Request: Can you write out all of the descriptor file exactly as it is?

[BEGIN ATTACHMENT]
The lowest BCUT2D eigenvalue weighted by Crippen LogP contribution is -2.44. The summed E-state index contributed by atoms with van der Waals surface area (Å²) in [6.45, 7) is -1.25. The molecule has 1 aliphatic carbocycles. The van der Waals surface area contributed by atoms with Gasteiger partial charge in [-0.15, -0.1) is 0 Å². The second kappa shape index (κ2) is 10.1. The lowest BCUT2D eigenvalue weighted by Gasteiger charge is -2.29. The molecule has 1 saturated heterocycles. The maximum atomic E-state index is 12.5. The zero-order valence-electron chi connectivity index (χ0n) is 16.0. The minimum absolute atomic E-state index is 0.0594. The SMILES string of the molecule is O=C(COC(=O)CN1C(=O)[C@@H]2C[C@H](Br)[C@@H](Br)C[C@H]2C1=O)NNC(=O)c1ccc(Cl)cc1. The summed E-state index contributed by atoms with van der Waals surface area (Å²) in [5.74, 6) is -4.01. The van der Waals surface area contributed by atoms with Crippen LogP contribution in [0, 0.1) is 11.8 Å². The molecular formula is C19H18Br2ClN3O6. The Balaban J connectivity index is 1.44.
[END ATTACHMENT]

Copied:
The lowest BCUT2D eigenvalue weighted by Crippen LogP contribution is -2.44. The summed E-state index contributed by atoms with van der Waals surface area (Å²) in [6.45, 7) is -1.25. The molecule has 1 aliphatic carbocycles. The van der Waals surface area contributed by atoms with Gasteiger partial charge in [-0.15, -0.1) is 0 Å². The second kappa shape index (κ2) is 10.1. The lowest BCUT2D eigenvalue weighted by Gasteiger charge is -2.29. The molecule has 1 saturated heterocycles. The maximum atomic E-state index is 12.5. The zero-order valence-electron chi connectivity index (χ0n) is 16.0. The minimum absolute atomic E-state index is 0.0594. The SMILES string of the molecule is O=C(COC(=O)CN1C(=O)[C@@H]2C[C@H](Br)[C@@H](Br)C[C@H]2C1=O)NNC(=O)c1ccc(Cl)cc1. The summed E-state index contributed by atoms with van der Waals surface area (Å²) in [5.74, 6) is -4.01. The van der Waals surface area contributed by atoms with Crippen LogP contribution in [0, 0.1) is 11.8 Å². The molecular formula is C19H18Br2ClN3O6. The Balaban J connectivity index is 1.44.